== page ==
I got an email from Barack Obama! Oh wait, you did too?
Politicians emailing for dollars is nothing new, and since 2008 Obama has built a massive database of information on millions of supporters and potential supporters that has been seen as an ace in the hole as he gears up for his last run. Past raising money, the list gives the president a direct line to supporters, who regularly receive messages intended to feel as if the administration is talking directly to them. But it’s not clear that personal touch is connecting.
In the lead-up to big events, like filing deadlines, the Obama campaign ups the pace of its emails in the voice of the president, often asking supporters to join the fight with their purses. The missives come with casual subject lines that mimic what a real friend might send, like “Hey.” His language inside is genial and relaxed. “If you’re with me, let me know,” says the leader of the free world, who signs off: “Talk to you soon, Barack.”
Most notes are relatively short, and call for concrete actions like donating money or taking a survey that create opportunities for the campaign to track responses, learn more about the people responding and follow up with them. But those alternate with longer missives from Barack, and the rest of the gang, including Joe, Michelle, and the two Davids. The campaign won’t reveal much about the size of its recipient list or their process for deciding which list members receive which emails, but manufacturing authenticity is key.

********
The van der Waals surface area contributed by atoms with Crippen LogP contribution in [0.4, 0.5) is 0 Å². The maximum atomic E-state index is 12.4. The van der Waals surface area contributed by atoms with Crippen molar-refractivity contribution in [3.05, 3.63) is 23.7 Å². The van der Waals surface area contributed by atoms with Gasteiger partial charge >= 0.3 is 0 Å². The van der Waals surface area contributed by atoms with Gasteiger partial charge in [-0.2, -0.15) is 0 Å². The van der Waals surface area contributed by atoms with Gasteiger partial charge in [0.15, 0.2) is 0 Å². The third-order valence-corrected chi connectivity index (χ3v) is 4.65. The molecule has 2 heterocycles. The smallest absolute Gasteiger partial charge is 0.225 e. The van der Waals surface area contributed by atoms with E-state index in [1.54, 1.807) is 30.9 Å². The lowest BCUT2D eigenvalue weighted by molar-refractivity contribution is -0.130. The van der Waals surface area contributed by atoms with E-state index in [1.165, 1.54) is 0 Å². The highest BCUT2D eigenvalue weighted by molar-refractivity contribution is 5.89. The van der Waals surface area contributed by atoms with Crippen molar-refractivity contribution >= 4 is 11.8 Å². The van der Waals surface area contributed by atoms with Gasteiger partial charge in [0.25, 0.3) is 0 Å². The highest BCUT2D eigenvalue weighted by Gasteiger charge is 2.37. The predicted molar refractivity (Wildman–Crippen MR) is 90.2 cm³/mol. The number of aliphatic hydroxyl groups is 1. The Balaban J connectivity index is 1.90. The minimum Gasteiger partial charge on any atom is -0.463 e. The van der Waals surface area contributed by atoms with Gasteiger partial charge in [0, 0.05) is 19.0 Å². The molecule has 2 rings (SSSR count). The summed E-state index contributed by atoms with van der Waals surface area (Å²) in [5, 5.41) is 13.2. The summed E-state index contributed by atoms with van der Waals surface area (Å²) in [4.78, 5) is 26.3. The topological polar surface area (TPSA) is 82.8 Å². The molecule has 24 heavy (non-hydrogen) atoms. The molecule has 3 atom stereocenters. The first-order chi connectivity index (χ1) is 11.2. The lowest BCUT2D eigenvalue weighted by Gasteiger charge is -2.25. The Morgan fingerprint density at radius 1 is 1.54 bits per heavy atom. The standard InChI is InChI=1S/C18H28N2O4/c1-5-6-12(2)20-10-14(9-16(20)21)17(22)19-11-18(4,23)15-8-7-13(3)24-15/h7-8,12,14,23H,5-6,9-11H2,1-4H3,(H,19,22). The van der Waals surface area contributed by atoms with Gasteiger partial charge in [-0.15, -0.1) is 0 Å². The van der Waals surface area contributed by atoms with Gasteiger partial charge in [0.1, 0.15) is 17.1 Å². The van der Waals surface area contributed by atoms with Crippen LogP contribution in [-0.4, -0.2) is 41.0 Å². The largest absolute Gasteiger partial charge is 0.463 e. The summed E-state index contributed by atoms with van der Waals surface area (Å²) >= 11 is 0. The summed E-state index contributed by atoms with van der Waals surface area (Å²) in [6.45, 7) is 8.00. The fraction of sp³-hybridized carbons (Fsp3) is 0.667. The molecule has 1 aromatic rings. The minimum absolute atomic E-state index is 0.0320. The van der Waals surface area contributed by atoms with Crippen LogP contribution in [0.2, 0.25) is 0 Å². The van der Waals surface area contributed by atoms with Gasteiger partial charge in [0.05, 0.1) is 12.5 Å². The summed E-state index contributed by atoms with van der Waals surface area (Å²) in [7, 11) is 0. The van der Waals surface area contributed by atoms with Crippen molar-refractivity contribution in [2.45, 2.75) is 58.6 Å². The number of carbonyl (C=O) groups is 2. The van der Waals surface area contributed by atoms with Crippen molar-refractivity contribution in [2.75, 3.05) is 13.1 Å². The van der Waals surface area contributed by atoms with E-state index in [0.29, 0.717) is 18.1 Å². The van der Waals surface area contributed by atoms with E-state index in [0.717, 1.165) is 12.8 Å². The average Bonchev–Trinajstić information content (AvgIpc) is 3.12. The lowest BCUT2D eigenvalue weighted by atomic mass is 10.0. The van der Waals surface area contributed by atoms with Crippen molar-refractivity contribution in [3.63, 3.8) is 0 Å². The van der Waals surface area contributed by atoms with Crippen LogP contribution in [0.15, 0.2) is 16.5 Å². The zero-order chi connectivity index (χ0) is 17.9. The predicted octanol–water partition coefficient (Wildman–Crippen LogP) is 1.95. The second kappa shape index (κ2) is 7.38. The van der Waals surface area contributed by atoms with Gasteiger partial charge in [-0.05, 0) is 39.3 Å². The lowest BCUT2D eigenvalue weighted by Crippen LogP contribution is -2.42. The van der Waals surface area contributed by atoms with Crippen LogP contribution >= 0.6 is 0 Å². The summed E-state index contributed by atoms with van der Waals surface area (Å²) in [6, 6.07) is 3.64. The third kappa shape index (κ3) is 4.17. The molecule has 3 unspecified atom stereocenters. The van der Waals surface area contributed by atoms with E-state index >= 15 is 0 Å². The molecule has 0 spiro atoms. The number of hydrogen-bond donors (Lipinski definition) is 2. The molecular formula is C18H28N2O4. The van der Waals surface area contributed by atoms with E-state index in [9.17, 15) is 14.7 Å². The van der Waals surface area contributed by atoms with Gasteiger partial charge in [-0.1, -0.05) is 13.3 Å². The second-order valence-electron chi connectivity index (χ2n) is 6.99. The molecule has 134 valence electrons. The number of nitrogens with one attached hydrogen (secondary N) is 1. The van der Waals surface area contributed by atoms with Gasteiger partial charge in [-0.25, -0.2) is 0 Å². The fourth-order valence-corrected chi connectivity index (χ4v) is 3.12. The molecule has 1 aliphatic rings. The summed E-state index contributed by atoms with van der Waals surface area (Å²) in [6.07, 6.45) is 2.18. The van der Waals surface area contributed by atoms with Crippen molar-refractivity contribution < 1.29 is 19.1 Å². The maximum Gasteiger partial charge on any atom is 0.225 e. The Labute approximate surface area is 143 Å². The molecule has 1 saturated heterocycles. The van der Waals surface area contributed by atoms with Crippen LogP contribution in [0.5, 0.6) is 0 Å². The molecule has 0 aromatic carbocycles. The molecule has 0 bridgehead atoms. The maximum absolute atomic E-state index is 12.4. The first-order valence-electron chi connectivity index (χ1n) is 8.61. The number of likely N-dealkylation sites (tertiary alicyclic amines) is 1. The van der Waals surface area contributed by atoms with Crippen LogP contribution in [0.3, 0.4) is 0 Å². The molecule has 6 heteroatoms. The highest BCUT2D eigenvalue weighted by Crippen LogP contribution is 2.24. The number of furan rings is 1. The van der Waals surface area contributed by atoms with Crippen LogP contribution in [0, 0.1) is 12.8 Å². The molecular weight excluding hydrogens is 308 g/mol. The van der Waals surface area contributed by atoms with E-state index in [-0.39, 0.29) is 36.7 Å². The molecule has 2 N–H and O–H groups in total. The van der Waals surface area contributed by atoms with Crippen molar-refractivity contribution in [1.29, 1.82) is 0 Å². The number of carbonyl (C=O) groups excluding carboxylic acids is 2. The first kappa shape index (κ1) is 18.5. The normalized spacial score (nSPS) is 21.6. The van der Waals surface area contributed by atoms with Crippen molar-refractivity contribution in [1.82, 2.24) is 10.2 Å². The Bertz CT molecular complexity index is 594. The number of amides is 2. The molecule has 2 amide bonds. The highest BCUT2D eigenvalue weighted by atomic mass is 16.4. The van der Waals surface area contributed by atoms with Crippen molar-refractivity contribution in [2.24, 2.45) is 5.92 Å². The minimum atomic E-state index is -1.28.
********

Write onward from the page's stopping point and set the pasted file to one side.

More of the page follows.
“In terms of senders, we try to write as closely as we can in the actual voice of the actual person. If it doesn’t sound like Julianna, that’s not where we want to be,” said Obama for America’s digital communications manager, Teddy Goff, referring to deputy campaign manager Julianna Smoot. The emails, he said, are crafted by a staff collective, and exactly who writes, vets, and signs off on them is purposely obscured from public view, so the only known voice is that of the purported sender.
A rudimentary count of one reporter’s inbox found 14 different senders in recent months, though since different people receive different emails there may be more senders. Andrew Rasiej, the founder of Personal Democracy Media and Tech President, says this strategy is meant to alleviate recipients’ sense of overkill.
“If I get a note from Obama everyday, I’m going to think it’s spam,” said Rasiej, who advised the Clintons on new-media strategy in the late ‘90s. Different senders, he says, give the illusion of intimacy and tailored interests and asks. “It’s a psychological trick.”
When Wendi Smith learned she’d be having dinner with Barack, she went straight out and bought a new linen dress.
“I would get his emails and think, I’ll just give him a little something,” the Corydon, Indiana art teacher says of her monthly $5 donations, which ultimately won her and three others a dinner with the president at a steak house across from the capital in Northern Virginia.
“Not everyone by any stretch gets every email. We put a lot of time into giving people what we think they want to hear.”
Both she and the president, casually dressed in khakis and rolled-up shirt sleeves, had swordfish and salad. “I ate about half of each, he ate every bit,” she says. They mulled higher education—a priority for Smith, a lifelong teacher whose college-student son has taken on significant debt. When it was over, she got a hug from the man she repeatedly tells me is “not a regular politician.”